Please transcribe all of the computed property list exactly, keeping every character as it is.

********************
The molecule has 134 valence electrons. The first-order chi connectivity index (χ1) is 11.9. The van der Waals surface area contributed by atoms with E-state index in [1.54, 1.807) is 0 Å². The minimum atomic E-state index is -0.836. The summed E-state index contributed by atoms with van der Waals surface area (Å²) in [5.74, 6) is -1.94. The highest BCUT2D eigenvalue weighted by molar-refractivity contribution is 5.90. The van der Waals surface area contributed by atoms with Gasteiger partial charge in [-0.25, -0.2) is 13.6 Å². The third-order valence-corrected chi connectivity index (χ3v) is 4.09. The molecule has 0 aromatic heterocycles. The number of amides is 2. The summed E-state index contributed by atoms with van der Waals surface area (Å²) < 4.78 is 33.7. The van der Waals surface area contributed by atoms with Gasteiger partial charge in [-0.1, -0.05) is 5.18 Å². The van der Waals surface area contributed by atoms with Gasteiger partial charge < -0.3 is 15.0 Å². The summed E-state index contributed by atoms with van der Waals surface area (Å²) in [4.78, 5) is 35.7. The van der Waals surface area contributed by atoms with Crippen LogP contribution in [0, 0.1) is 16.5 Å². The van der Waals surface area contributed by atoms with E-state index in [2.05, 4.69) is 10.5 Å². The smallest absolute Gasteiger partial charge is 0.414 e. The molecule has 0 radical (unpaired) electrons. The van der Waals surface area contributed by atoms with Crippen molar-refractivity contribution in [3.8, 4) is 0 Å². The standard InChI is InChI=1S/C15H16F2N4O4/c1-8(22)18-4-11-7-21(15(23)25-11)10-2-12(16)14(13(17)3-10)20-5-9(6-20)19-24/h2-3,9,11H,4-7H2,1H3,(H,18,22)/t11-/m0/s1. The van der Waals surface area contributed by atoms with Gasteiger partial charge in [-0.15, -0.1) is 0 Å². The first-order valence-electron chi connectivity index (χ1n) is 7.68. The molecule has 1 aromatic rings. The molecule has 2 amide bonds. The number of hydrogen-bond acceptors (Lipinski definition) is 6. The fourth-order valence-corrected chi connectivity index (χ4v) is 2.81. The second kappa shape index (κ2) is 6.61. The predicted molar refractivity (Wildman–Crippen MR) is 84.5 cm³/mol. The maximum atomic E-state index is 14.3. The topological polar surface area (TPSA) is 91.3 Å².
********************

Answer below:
The molecule has 134 valence electrons. The first-order chi connectivity index (χ1) is 11.9. The van der Waals surface area contributed by atoms with E-state index in [1.54, 1.807) is 0 Å². The minimum atomic E-state index is -0.836. The summed E-state index contributed by atoms with van der Waals surface area (Å²) in [5.74, 6) is -1.94. The highest BCUT2D eigenvalue weighted by molar-refractivity contribution is 5.90. The van der Waals surface area contributed by atoms with Gasteiger partial charge in [-0.25, -0.2) is 13.6 Å². The third-order valence-corrected chi connectivity index (χ3v) is 4.09. The molecule has 0 aromatic heterocycles. The number of amides is 2. The summed E-state index contributed by atoms with van der Waals surface area (Å²) < 4.78 is 33.7. The van der Waals surface area contributed by atoms with Gasteiger partial charge in [-0.1, -0.05) is 5.18 Å². The van der Waals surface area contributed by atoms with Gasteiger partial charge < -0.3 is 15.0 Å². The summed E-state index contributed by atoms with van der Waals surface area (Å²) in [4.78, 5) is 35.7. The van der Waals surface area contributed by atoms with Crippen LogP contribution in [0, 0.1) is 16.5 Å². The van der Waals surface area contributed by atoms with E-state index in [2.05, 4.69) is 10.5 Å². The smallest absolute Gasteiger partial charge is 0.414 e. The molecule has 0 radical (unpaired) electrons. The van der Waals surface area contributed by atoms with Crippen molar-refractivity contribution in [3.8, 4) is 0 Å². The standard InChI is InChI=1S/C15H16F2N4O4/c1-8(22)18-4-11-7-21(15(23)25-11)10-2-12(16)14(13(17)3-10)20-5-9(6-20)19-24/h2-3,9,11H,4-7H2,1H3,(H,18,22)/t11-/m0/s1. The van der Waals surface area contributed by atoms with Gasteiger partial charge in [-0.15, -0.1) is 0 Å². The first-order valence-electron chi connectivity index (χ1n) is 7.68. The molecule has 1 aromatic rings. The molecule has 2 amide bonds. The number of hydrogen-bond acceptors (Lipinski definition) is 6. The fourth-order valence-corrected chi connectivity index (χ4v) is 2.81. The second kappa shape index (κ2) is 6.61. The predicted molar refractivity (Wildman–Crippen MR) is 84.5 cm³/mol. The maximum atomic E-state index is 14.3. The topological polar surface area (TPSA) is 91.3 Å².